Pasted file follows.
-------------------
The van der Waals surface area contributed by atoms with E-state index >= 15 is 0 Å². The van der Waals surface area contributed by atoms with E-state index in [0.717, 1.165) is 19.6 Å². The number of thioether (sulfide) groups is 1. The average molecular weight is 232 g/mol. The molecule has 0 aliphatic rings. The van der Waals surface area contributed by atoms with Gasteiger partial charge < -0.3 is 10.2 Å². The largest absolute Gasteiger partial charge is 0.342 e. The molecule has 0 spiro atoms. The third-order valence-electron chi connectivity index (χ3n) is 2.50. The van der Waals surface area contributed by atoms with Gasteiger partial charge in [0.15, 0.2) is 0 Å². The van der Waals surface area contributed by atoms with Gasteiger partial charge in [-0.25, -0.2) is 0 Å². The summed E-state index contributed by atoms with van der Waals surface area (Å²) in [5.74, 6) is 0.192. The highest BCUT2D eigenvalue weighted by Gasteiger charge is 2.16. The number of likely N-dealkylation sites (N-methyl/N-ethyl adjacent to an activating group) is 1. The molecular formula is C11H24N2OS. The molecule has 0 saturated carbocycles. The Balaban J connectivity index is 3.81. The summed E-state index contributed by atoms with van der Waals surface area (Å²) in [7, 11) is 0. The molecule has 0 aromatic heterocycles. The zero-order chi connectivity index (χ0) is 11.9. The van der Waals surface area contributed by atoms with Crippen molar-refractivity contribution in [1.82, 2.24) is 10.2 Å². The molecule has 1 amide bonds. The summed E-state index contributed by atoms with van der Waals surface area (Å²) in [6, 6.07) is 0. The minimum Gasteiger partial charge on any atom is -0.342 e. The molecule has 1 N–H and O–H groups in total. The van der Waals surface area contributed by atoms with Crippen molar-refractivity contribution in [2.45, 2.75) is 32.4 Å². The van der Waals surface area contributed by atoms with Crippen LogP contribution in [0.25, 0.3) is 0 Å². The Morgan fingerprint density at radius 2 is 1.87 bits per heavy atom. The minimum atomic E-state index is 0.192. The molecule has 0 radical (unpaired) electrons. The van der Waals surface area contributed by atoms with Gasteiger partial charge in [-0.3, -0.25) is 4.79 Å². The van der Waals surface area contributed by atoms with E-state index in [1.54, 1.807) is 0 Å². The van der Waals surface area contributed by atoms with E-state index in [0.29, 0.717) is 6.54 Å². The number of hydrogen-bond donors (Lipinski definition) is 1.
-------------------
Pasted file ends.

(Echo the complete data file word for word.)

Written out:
The van der Waals surface area contributed by atoms with E-state index >= 15 is 0 Å². The van der Waals surface area contributed by atoms with E-state index in [0.717, 1.165) is 19.6 Å². The number of thioether (sulfide) groups is 1. The average molecular weight is 232 g/mol. The molecule has 0 aliphatic rings. The van der Waals surface area contributed by atoms with Gasteiger partial charge < -0.3 is 10.2 Å². The largest absolute Gasteiger partial charge is 0.342 e. The molecule has 0 spiro atoms. The third-order valence-electron chi connectivity index (χ3n) is 2.50. The van der Waals surface area contributed by atoms with Gasteiger partial charge in [0.15, 0.2) is 0 Å². The van der Waals surface area contributed by atoms with Gasteiger partial charge in [-0.25, -0.2) is 0 Å². The summed E-state index contributed by atoms with van der Waals surface area (Å²) in [5.74, 6) is 0.192. The highest BCUT2D eigenvalue weighted by Gasteiger charge is 2.16. The number of likely N-dealkylation sites (N-methyl/N-ethyl adjacent to an activating group) is 1. The molecular formula is C11H24N2OS. The molecule has 0 saturated carbocycles. The Balaban J connectivity index is 3.81. The summed E-state index contributed by atoms with van der Waals surface area (Å²) in [7, 11) is 0. The molecule has 0 aromatic heterocycles. The zero-order chi connectivity index (χ0) is 11.9. The van der Waals surface area contributed by atoms with Crippen molar-refractivity contribution in [1.82, 2.24) is 10.2 Å². The molecule has 1 amide bonds. The summed E-state index contributed by atoms with van der Waals surface area (Å²) in [6, 6.07) is 0. The minimum Gasteiger partial charge on any atom is -0.342 e. The molecule has 1 N–H and O–H groups in total. The van der Waals surface area contributed by atoms with Crippen molar-refractivity contribution in [2.45, 2.75) is 32.4 Å². The van der Waals surface area contributed by atoms with Crippen LogP contribution in [0.25, 0.3) is 0 Å². The Morgan fingerprint density at radius 2 is 1.87 bits per heavy atom. The minimum atomic E-state index is 0.192. The molecule has 0 radical (unpaired) electrons. The van der Waals surface area contributed by atoms with Gasteiger partial charge in [-0.3, -0.25) is 4.79 Å². The van der Waals surface area contributed by atoms with E-state index in [1.54, 1.807) is 0 Å². The van der Waals surface area contributed by atoms with E-state index in [0.29, 0.717) is 6.54 Å². The number of hydrogen-bond donors (Lipinski definition) is 1.